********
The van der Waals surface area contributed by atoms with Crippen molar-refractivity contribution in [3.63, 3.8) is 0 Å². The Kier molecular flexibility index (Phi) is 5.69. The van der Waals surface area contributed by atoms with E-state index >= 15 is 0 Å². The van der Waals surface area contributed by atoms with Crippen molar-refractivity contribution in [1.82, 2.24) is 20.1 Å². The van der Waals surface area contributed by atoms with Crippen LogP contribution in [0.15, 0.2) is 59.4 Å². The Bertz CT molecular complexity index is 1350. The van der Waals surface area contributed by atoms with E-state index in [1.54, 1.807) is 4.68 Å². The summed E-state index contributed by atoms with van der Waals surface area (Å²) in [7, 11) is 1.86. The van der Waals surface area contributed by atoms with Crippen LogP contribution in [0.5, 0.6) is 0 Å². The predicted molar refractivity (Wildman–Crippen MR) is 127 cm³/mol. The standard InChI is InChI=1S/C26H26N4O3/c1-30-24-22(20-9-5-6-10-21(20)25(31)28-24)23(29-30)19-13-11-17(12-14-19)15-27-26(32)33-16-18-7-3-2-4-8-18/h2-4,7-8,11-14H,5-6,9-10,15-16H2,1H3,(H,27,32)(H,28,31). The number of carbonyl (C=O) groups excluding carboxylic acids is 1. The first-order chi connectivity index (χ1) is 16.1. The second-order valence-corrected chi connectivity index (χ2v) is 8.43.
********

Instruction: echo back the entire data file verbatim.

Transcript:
The van der Waals surface area contributed by atoms with Crippen molar-refractivity contribution in [3.63, 3.8) is 0 Å². The Kier molecular flexibility index (Phi) is 5.69. The van der Waals surface area contributed by atoms with E-state index >= 15 is 0 Å². The van der Waals surface area contributed by atoms with Crippen molar-refractivity contribution in [1.82, 2.24) is 20.1 Å². The van der Waals surface area contributed by atoms with Crippen LogP contribution in [0.15, 0.2) is 59.4 Å². The Bertz CT molecular complexity index is 1350. The van der Waals surface area contributed by atoms with E-state index in [1.54, 1.807) is 4.68 Å². The summed E-state index contributed by atoms with van der Waals surface area (Å²) in [7, 11) is 1.86. The van der Waals surface area contributed by atoms with Crippen LogP contribution in [0.5, 0.6) is 0 Å². The predicted molar refractivity (Wildman–Crippen MR) is 127 cm³/mol. The standard InChI is InChI=1S/C26H26N4O3/c1-30-24-22(20-9-5-6-10-21(20)25(31)28-24)23(29-30)19-13-11-17(12-14-19)15-27-26(32)33-16-18-7-3-2-4-8-18/h2-4,7-8,11-14H,5-6,9-10,15-16H2,1H3,(H,27,32)(H,28,31). The number of carbonyl (C=O) groups excluding carboxylic acids is 1. The first-order chi connectivity index (χ1) is 16.1. The second-order valence-corrected chi connectivity index (χ2v) is 8.43.